The house is quiet and feels empty. Eleven and a half years ago, a little bundle of joy became indelible part of our lives. She grew up quickly to become a stunning, magnificent dog, the one which would turn heads; more importantly, she became simply a part of our family, someone who brought lots of joy to all – to us, to our friends and to the friends of our friends.
About two years ago, she started walking a bit strange, and developed a fear of staircases. Our vet suggested that it can be degenerative myelopathy – the spinal disease which can be diagnosed, but can’t be cured and has no medication of any kind. . Unfortunately, the doctor was right, and while we did our best to keep her with us, we lost this battle and our beloved Verda left to look down on us from the rainbow bridge.
Nothing will replace her soft ears and heavy paws, but she will stay forever in our memories and our hearts.
Hug each other a little closer today. And every day.
I don’t like making decisions. Here, I said it. Not around the wines for sure. But I have a justification for this indecisiveness – and I’m sure many oenophiles will attest to the same. You see, I like to drink aged wines. Despite popular notion from many wine professionals that people don’t understand what is good for them and should drink their wines young (here is the latest piece from Steve Heimoff on the subject), I still like my wines with a little age on them. Heck no, I actually like them well aged. But most wines in my cellar are in the single quantities (yes, that means One bottle) – therefore, if I open it, I will not be able to find out if it will improve with age. As you can imagine, this can lead to many, many “indecisive moments”.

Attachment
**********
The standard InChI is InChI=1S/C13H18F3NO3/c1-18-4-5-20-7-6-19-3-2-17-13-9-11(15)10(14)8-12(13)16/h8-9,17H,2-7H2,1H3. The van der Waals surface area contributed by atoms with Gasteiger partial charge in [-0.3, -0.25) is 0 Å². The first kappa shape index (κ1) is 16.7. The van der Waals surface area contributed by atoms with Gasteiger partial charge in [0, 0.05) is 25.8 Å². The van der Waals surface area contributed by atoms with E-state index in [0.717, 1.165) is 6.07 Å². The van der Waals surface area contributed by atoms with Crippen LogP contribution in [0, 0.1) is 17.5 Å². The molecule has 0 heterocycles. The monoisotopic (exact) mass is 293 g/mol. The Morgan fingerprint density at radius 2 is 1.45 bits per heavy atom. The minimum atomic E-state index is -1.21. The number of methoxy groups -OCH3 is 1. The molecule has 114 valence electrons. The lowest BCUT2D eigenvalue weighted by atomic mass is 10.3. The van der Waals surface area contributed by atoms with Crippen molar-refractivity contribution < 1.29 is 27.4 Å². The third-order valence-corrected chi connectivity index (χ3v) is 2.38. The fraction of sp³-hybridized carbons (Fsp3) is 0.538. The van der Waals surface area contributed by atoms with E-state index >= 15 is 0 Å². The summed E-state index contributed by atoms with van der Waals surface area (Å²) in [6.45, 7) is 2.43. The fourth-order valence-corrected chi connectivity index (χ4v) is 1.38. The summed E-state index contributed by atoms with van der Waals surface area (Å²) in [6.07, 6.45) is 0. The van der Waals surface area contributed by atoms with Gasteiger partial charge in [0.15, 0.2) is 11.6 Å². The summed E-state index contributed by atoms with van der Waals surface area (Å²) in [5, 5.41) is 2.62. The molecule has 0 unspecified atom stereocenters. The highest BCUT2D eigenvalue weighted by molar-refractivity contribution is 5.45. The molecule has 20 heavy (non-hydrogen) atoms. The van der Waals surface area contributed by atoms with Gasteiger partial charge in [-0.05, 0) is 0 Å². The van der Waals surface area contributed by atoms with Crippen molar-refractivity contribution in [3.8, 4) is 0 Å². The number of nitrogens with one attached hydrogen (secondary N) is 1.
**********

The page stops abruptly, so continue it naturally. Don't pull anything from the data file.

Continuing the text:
So for the people like myself, Open That Bottle Night was invented. I will not go again into the history of the OTBN – I already wrote about it extensively here. But the event itself really makes you to take decisions and “just do it”.